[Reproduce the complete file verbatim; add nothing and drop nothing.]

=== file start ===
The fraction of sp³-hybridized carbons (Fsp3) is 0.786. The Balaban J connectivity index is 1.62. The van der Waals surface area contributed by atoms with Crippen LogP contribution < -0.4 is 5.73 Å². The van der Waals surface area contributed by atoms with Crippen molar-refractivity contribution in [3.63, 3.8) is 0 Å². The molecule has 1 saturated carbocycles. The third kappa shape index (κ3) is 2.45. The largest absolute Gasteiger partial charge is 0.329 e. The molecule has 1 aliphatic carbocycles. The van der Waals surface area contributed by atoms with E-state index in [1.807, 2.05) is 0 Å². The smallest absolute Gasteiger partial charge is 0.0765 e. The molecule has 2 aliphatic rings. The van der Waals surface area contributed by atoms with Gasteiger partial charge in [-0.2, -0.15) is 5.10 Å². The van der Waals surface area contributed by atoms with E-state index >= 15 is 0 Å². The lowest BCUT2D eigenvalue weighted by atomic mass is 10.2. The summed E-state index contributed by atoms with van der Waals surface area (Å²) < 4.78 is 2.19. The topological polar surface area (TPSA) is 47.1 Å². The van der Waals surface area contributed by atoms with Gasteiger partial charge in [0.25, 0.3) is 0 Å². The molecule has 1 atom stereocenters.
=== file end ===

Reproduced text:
The fraction of sp³-hybridized carbons (Fsp3) is 0.786. The Balaban J connectivity index is 1.62. The van der Waals surface area contributed by atoms with Crippen LogP contribution < -0.4 is 5.73 Å². The van der Waals surface area contributed by atoms with Crippen molar-refractivity contribution in [3.63, 3.8) is 0 Å². The molecule has 1 saturated carbocycles. The third kappa shape index (κ3) is 2.45. The largest absolute Gasteiger partial charge is 0.329 e. The molecule has 1 aliphatic carbocycles. The van der Waals surface area contributed by atoms with E-state index in [1.807, 2.05) is 0 Å². The smallest absolute Gasteiger partial charge is 0.0765 e. The molecule has 2 aliphatic rings. The van der Waals surface area contributed by atoms with Gasteiger partial charge in [-0.2, -0.15) is 5.10 Å². The van der Waals surface area contributed by atoms with E-state index >= 15 is 0 Å². The lowest BCUT2D eigenvalue weighted by atomic mass is 10.2. The summed E-state index contributed by atoms with van der Waals surface area (Å²) < 4.78 is 2.19. The topological polar surface area (TPSA) is 47.1 Å². The van der Waals surface area contributed by atoms with Gasteiger partial charge in [0.25, 0.3) is 0 Å². The molecule has 1 atom stereocenters.